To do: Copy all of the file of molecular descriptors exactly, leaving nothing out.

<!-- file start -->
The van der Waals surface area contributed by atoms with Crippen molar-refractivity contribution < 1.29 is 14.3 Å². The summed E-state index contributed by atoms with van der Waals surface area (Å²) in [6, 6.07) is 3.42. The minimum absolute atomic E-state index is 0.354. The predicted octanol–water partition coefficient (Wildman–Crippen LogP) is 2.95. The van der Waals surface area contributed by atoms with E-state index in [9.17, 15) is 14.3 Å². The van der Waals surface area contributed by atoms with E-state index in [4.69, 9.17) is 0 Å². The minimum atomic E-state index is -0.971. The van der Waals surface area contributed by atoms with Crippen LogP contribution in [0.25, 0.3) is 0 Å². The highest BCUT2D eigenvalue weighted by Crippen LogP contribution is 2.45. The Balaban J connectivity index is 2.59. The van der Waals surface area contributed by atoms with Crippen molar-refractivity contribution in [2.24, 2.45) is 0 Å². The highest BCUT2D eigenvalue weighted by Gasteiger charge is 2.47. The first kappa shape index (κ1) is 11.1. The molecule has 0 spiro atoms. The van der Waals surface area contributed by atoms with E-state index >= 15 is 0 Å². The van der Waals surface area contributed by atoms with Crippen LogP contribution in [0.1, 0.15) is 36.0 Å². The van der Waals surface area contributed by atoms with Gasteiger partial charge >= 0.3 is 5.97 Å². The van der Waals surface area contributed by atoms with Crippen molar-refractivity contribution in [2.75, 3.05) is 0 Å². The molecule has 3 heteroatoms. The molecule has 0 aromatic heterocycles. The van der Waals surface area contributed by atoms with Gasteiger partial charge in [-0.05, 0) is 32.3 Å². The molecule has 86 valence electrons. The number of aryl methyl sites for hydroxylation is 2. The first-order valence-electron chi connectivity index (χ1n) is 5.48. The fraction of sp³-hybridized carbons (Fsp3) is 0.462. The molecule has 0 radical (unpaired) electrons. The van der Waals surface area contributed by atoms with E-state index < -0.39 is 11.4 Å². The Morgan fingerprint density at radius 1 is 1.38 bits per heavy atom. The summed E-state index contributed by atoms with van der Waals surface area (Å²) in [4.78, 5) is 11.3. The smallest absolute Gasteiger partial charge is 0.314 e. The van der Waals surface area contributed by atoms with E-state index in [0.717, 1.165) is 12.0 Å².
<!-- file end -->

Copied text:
The van der Waals surface area contributed by atoms with Crippen molar-refractivity contribution < 1.29 is 14.3 Å². The summed E-state index contributed by atoms with van der Waals surface area (Å²) in [6, 6.07) is 3.42. The minimum absolute atomic E-state index is 0.354. The predicted octanol–water partition coefficient (Wildman–Crippen LogP) is 2.95. The van der Waals surface area contributed by atoms with E-state index in [9.17, 15) is 14.3 Å². The van der Waals surface area contributed by atoms with E-state index in [4.69, 9.17) is 0 Å². The minimum atomic E-state index is -0.971. The van der Waals surface area contributed by atoms with Crippen LogP contribution in [0.25, 0.3) is 0 Å². The highest BCUT2D eigenvalue weighted by Crippen LogP contribution is 2.45. The Balaban J connectivity index is 2.59. The van der Waals surface area contributed by atoms with Crippen molar-refractivity contribution in [2.24, 2.45) is 0 Å². The highest BCUT2D eigenvalue weighted by Gasteiger charge is 2.47. The first kappa shape index (κ1) is 11.1. The molecule has 0 spiro atoms. The van der Waals surface area contributed by atoms with E-state index >= 15 is 0 Å². The van der Waals surface area contributed by atoms with Crippen LogP contribution in [0.1, 0.15) is 36.0 Å². The van der Waals surface area contributed by atoms with Gasteiger partial charge >= 0.3 is 5.97 Å². The van der Waals surface area contributed by atoms with Crippen molar-refractivity contribution in [2.75, 3.05) is 0 Å². The molecule has 3 heteroatoms. The molecule has 0 aromatic heterocycles. The van der Waals surface area contributed by atoms with Gasteiger partial charge in [-0.05, 0) is 32.3 Å². The molecule has 86 valence electrons. The number of aryl methyl sites for hydroxylation is 2. The first-order valence-electron chi connectivity index (χ1n) is 5.48. The fraction of sp³-hybridized carbons (Fsp3) is 0.462. The molecule has 0 radical (unpaired) electrons. The van der Waals surface area contributed by atoms with E-state index < -0.39 is 11.4 Å². The Morgan fingerprint density at radius 1 is 1.38 bits per heavy atom. The summed E-state index contributed by atoms with van der Waals surface area (Å²) in [4.78, 5) is 11.3. The smallest absolute Gasteiger partial charge is 0.314 e. The van der Waals surface area contributed by atoms with E-state index in [0.717, 1.165) is 12.0 Å².